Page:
On that same token, it always helps to have professional references that can attest to your skills and talent. Again, as long as you perform well while you are an intern, you can list the people or person you worked under on your list of references. Not all companies will contact references, but many will. And its important to have references that aren’t simply friends or family members.
School credit from internships
Most internships offer academic credit, especially those you find through your school. Usually these can be substituted for one regular class during a term. So not only will you get experience, and maybe some pay, but you will get closer to graduating.
When should I try to get an internship?
Most people usually tie in internships with the college experience. Internships do exist outside of the academic time-line, however. So if you are reading this and thinking that it is too late for you to look for an internship, erase that mindset. But, before getting into that, let’s talk about the option of performing an internship while still in school.
Basically, while you are in school you want to get an internship as soon as you can. This doesn’t mean the day you first set foot on campus, but rather fairly soon after you have chosen a major, and have an idea of what you want to do to with your life. You don’t need to be in too much of a hurry – most companies are not looking to bring a freshman on anyway. Companies often times require junior or senior standing for students to work an internship with them. So, as soon as you can could mean your junior year. Having said that, internships don’t just grow on trees, and you need to do some research before it becomes time to apply. What do you need to research? In what field you are interested in getting an internship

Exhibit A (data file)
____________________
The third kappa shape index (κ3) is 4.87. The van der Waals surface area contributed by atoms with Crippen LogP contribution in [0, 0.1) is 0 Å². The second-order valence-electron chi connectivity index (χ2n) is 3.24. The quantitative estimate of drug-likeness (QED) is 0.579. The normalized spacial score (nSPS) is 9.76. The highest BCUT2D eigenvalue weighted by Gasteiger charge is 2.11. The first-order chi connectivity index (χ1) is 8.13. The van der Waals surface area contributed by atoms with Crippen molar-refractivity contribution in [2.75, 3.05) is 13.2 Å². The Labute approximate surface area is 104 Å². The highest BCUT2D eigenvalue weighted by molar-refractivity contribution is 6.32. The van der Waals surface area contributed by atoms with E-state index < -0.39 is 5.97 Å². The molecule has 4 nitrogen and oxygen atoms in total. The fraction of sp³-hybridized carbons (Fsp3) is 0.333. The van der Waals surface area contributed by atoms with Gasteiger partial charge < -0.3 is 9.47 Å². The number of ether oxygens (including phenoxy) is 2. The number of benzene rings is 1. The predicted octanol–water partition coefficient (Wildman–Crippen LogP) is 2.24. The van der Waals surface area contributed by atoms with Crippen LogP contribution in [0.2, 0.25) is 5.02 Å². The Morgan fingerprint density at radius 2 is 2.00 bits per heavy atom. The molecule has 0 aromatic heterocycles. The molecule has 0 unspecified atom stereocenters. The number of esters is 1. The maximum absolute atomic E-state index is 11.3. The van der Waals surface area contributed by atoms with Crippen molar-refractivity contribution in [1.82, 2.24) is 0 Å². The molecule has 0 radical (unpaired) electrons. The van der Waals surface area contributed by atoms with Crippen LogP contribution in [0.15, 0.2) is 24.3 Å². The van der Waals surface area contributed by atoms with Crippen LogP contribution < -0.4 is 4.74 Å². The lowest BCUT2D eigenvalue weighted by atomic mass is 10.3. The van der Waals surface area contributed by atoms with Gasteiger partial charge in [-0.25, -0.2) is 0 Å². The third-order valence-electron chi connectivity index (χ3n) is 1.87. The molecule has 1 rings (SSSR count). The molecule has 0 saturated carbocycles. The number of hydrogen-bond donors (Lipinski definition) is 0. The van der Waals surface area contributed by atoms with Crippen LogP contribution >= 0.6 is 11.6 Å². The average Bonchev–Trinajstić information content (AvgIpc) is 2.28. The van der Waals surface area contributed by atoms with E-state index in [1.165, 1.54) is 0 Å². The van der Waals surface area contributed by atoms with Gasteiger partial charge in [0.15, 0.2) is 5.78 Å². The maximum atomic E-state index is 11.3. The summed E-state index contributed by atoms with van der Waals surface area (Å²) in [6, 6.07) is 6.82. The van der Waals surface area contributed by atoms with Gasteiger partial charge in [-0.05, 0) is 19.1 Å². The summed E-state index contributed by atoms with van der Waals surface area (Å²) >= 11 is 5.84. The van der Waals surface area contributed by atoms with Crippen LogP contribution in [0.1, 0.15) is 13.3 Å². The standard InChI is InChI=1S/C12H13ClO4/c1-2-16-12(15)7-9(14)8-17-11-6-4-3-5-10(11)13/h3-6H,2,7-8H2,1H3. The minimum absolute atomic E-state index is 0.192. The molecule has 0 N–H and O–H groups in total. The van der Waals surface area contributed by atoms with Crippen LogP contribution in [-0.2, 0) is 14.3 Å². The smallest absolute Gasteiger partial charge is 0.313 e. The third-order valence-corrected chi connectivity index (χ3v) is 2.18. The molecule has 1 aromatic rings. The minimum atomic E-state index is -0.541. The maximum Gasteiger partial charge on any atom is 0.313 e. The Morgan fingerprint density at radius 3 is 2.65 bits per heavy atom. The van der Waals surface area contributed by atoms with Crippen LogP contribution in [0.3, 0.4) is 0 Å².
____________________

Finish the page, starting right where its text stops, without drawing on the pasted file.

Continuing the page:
- Possible companies that you would like to do an internship with
- Companies that actually offer internships
- Application deadlines – internship programs for some companies are open for application almost a year before the internship even starts. Get the ball rolling early.
It’s certainly possible that you can get lucky and find an internship without much notice, but you will have many more options if you start looking early. Internships at prestigious companies will have more applicants and a more drawn out hiring process. Also, if you start looking earlier on in your college career, you have a better chance of working several internships during school. The more experience you can put on your resume before you hit the actual job market, the better.
Now, if you are already out of school and desperately looking for work, I can see why you might scoff at the notion of getting an internship, especially one that might be unpaid. I’m not saying that you should totally disregard looking for a normal, paid, full-time position, but stay open to the possibility of internships. They do exist for those that have already gone through school, and many times businesses will use an internship as a trial period for a potential employees. It may even be the only way to get your foot in the door with some companies. Whether or not it is a paid or non-paid internship might make a big difference to you, and you will want to take financial considerations into your decision-making process. In fact, lets jump into that topic right now.